Ask Dr. Jahn – Emergency Remedies

Dear Dr Jahn,

Do you have any suggestions for emergency mode remedies to get a lost voice back due to sickness for a performance?

Sarah S.


Dear Sarah,

The answer to your question really depends on what the cause of your hoarseness  is. If you are hoarse because you have had a  vocal fold hemorrhage, for example, then the only reasonable treatment is voice rest. Similarly if you have an infection and your hoarseness is accompanied by coughing, congestion and possibly a fever, you need to get well rather than get on stage.

But let’s assume that you were referring to the more common situation where you may have strained your voice and over sung. Typically, this sort of hoarseness manifests in the upper range and leaves you unable to hit certain notes, or to sing or attack softly in head voice.

There are a number of treatments for this, and every singer has their own version, just was every doctor has their secret concoction. You might want to read my chapter on Home Remedies  in “ The Singer’s  Guide to Complete  Health”, for suggestions on what you can do for yourself.

I generally treat such cases only after an examination, to make sure that I’m not missing anything potentially serious. The treatment could include a small amount of prednisone, or an inhalation of steam or vaporized or nebulized medication. There are various concoctions which will decongest the vocal folds and reduce edema, and most of them are helpful in the short term.

The main issue here, and one that I feel strongly about, has to do with treating a chronically hoarse voice  “just to get through the next show”. This amounts to kicking the can down the road without addressing the underlying problem, whether it be lack of technique, inappropriate repertoire, excessive rehearsals and social voice activity, or other conditions. There are doctors everywhere who treats such singers with cortisone, giving little thought to what might happen the following week, when the next rehearsal or performance comes or, more importantly, what might happen to the singer’s vocal longevity.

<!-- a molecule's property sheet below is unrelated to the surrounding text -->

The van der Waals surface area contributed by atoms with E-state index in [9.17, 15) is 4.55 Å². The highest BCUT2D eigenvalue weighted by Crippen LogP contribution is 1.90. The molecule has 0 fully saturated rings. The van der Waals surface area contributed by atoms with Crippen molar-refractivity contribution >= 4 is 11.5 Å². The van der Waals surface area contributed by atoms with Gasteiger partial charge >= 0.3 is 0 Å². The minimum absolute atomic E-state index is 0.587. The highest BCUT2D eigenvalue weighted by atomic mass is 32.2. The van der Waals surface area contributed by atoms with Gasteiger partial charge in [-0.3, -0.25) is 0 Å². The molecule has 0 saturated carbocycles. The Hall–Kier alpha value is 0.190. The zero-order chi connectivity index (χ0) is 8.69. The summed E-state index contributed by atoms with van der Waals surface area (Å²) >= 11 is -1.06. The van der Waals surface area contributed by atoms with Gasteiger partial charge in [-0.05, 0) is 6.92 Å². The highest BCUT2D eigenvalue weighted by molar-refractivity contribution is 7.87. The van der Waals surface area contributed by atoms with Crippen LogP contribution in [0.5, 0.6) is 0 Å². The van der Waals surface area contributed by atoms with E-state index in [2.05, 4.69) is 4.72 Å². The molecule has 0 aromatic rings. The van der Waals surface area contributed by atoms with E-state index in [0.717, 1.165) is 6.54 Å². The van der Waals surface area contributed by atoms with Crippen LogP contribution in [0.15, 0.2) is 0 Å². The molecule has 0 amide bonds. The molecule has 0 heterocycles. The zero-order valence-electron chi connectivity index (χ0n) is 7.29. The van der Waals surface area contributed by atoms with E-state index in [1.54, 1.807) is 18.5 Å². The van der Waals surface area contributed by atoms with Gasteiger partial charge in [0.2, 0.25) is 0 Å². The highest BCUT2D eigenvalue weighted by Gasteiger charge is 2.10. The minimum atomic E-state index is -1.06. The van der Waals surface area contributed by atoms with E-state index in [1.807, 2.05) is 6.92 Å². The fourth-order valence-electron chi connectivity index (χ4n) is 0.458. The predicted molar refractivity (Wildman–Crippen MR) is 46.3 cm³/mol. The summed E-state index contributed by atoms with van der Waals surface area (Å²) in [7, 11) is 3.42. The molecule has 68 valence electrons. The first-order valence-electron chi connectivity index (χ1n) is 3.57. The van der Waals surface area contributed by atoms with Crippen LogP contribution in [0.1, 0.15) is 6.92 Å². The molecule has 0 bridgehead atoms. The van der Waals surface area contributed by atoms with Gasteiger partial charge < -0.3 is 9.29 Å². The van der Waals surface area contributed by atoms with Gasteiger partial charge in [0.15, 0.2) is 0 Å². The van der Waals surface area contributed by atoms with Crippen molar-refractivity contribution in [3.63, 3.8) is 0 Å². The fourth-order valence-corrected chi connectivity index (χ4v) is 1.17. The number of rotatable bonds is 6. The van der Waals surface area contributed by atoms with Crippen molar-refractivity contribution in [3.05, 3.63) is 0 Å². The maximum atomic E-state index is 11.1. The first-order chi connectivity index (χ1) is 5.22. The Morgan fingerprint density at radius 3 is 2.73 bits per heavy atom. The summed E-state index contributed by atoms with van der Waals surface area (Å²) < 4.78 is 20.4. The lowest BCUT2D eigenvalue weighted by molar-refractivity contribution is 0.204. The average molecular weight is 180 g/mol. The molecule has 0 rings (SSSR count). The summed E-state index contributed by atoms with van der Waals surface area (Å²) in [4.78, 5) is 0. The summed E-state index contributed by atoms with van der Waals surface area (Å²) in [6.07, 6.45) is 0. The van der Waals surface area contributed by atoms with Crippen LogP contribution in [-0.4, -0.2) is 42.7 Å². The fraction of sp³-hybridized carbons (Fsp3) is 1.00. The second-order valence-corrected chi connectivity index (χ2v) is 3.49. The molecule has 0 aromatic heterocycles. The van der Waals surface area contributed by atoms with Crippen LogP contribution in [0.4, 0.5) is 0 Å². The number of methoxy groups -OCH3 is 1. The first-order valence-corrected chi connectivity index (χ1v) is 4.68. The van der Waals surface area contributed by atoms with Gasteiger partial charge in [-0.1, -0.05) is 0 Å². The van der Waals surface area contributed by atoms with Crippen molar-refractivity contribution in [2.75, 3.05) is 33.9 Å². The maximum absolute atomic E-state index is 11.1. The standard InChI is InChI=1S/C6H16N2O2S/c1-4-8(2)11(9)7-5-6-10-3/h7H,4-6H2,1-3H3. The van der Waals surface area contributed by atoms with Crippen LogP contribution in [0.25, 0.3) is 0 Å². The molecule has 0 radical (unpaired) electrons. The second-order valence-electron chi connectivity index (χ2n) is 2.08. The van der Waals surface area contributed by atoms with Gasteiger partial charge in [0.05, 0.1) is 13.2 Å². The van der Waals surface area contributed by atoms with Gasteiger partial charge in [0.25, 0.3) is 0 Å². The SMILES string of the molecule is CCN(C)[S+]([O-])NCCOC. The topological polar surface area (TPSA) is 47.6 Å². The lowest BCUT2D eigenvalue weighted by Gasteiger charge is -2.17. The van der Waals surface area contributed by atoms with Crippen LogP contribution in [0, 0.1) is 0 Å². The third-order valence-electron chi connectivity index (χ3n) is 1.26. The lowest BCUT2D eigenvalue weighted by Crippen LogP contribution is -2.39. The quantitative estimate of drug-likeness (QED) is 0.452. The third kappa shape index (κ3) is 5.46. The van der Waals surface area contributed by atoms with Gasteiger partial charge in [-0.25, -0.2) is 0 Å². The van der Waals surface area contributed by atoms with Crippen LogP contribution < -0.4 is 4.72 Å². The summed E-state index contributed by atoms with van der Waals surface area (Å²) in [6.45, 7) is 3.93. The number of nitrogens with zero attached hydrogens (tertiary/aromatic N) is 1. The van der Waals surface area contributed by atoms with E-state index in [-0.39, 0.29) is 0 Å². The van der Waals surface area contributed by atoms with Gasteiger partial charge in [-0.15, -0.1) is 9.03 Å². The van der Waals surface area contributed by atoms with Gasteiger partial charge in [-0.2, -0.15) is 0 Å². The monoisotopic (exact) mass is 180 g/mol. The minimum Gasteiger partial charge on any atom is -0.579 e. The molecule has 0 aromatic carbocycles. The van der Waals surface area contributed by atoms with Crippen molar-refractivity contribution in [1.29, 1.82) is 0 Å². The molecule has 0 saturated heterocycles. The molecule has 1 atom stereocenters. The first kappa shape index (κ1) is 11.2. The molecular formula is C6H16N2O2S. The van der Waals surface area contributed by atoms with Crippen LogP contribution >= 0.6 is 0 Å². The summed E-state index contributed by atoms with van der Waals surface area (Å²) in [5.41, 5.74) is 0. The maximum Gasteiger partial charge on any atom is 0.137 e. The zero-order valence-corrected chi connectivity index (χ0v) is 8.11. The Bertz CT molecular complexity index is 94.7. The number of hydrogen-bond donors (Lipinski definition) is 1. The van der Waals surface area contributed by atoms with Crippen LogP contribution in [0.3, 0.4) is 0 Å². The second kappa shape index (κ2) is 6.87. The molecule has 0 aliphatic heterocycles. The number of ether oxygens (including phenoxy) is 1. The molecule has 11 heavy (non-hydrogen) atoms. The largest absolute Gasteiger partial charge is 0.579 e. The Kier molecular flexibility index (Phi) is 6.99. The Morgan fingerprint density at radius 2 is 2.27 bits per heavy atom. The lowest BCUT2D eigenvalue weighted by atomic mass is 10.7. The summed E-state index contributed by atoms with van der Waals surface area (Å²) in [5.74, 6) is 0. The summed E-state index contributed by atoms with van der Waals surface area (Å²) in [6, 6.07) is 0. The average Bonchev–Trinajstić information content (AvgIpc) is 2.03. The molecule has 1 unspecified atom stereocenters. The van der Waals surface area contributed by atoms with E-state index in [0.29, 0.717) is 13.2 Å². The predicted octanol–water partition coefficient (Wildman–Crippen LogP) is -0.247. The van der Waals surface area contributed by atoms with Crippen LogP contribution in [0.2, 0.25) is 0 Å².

For this reason, I would make the following suggestion. If you frequently find yourself in the position  where you tend to be hoarse and need to sing, and have become dependent on shots and medications to get from one show it to the next, take a step back and examine what you may be doing to have put yourself in this situation.

Dr. Jahn

Anthony Jahn, M.D.

Anthony Jahn M.D., noted author and professor of clinical otolaryngology at the Columbia University College of Physicians and Surgeons, has offices in New York and New Jersey and is a noted author of The Care of the Professional Voice.